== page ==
The appellant's first contention on the demurrer prayers is that there is no evidence that Ray had a valid claim that he might have asserted against the Company in 1924 when the accident occurred, and hence the alleged agreement was without consideration. It appears to be conceded that there could have been no claim for workmen's compensation because the District of Columbia statute was not enacted until 1927, and neither the Federal Employer's Liability Act* nor the Maryland Act would have been applicable. But it does not follow that he would have been without remedy against his employer in an action at common law. Cf. Dean v. H. Koppers Co., 49 App. D.C. 230, 263 F. 626 and Woodward & Lothrop v. Lineberry, 60 App. D.C. 164, 50 F.2d 314. "Forbearance to sue for a lawful claim or demand is sufficient consideration for a promise to pay for the forbearance, if the party forbearing had an honest intention to prosecute litigation, which is not frivolous, vexatious or unlawful, and which he believed to be well founded, even though it may in fact be unfounded." Snyder v. Cearfoss, 187 Md. 635, 643, 51 A.2d 264, 267; Snyder v. Cearfoss, 190 Md. 151, 160, 57 A.2d 786. See also Hartle v. Stahl, 27 Md. 157, 173; Bowen v. Tipton, 64 Md. 275, 288, 1 A. 861; and Williston, Contracts (Rev. ed.) Sec. 135. While the details of the accident were excluded by the trial court, the fact that Ray was injured in the course of his employment was enough to indicate at least a potential cause of action, and it is immaterial that he might have been unable to establish liability. It is only necessary that Ray should have "had an honest and reasonable belief in the possible validity of a claim." Snyder v. Cearfoss, 187 Md. 635, 644, 51 A.2d 264, 268. His testimony that after the proposal of a lifetime job he changed his mind and "abandoned the idea of any lawsuit", was some evidence of such a belief.

The appellant contends, however, that there was no evidence of an agreement to forbear. It is true that in Heckler v. B. & O.R. Co., supra, there was an allegation of settlement and release. But recovery is not limited to cases where there is a bilateral contract; proof of a unilateral contract will suffice. In B. & O.R. Co. v. King, supra, there was evidence, not of a promise to forbear, but merely of a request to do so. See also Young v. Boyd, 107 Md. 449, 69 A. 33, and Devecmon v. Shaw, 69 Md. 199, 14 A. 464. In Snyder v. Cearfoss, 187 Md. 635, 641, 51 A.2d 264, 267, there was no evidence of a promise to forbear and no evidence of an express request. The promise to share the estate was simply conditional: "if you do not join with Jacob Snyder in any action he may take against me", followed by forbearance to join in his caveat proceeding. It was said (p. 644): "We hold that forbearance to exercise a legal right constitutes sufficient consideration for a contract, although there is no express promise to forbear, if such forbearance exists at the request of the party promising to compensate for the forbearance and in reliance upon such promise. In re All Star Feature Corporation, D.C., 232 F. 1004, 1009." In the case cited Judge Learned Hand said: "Forbearance, even without an agreement to forbear, will serve as a consideration, if it be completed."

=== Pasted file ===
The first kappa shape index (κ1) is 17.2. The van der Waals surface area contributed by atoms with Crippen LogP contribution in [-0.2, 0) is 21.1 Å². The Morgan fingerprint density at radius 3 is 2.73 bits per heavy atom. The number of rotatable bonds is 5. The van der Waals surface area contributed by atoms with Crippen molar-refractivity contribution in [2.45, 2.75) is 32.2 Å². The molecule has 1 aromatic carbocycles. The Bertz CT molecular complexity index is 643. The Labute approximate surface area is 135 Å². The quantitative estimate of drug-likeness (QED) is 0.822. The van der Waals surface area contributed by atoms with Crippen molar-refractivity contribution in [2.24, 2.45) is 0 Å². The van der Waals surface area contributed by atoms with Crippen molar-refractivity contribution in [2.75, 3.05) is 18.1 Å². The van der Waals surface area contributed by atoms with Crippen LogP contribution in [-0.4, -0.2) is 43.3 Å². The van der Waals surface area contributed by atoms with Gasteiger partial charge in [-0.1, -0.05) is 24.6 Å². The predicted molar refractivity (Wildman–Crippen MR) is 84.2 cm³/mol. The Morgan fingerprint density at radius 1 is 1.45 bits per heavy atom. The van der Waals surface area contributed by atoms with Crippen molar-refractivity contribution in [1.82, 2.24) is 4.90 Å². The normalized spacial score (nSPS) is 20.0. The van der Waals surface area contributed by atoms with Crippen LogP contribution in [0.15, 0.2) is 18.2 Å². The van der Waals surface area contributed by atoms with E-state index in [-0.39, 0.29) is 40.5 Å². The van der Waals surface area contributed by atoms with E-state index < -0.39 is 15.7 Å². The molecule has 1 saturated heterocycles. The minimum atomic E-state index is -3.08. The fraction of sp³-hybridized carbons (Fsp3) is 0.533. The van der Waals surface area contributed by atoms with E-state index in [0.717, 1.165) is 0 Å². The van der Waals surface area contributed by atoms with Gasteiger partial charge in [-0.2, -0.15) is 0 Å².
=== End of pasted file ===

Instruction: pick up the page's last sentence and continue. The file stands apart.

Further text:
In Williston, Contracts (Rev. ed.) Sec. 136, it is said that "forbearance for a reasonable time if requested is a sufficient consideration even though no promise of forbearance is made, a unilateral contract being as good as a bilateral", citing In re All Star Feature Corporation, supra, and other cases. The learned author then says: "Mere forbearance without request, however, is insufficient", but he continues: "If the offer contemplates a unilateral contract for which the consideration is forbearance, it is almost impossible to suppose that the parties can have contemplated perpetual forbearance * * *." In a footnote, he states: "Possibly the giving of a release of the claim or the lapse of the period of limitation might be regarded as the equivalent of perpetual forbearance." In Harvey v. J.P. Morgan & Co., 166 Misc. 455, 2 N.Y.S.2d 520, cited by Williston, a request seems to have been implied from a statement of the condition. In Corbin, Contracts, (1950 ed.) Sec. 137 it is said: "As in the case of other unilateral contracts, actual forbearance to sue does not involve the surrender of any right * * *. There seems to be a strong tendency for a court to find that a forbearance that was actually given was requested or even was promised in advance by implication." See also the discussion in Corbin, Secs. 139 and 151; Albany Nat. Bk. v. Dodge, 41 Wyo. 286, 285 P. 790, 796; and note 74 A.L.R. 293. In the instant case there can be no doubt that the possibility of suit was present in the minds of both Ray and McNabb. We think it can be inferred from the circumstances that McNabb's offer was not only conditional upon the abandonment of the suit, but that the condition was bargained for and not a mere gratuity.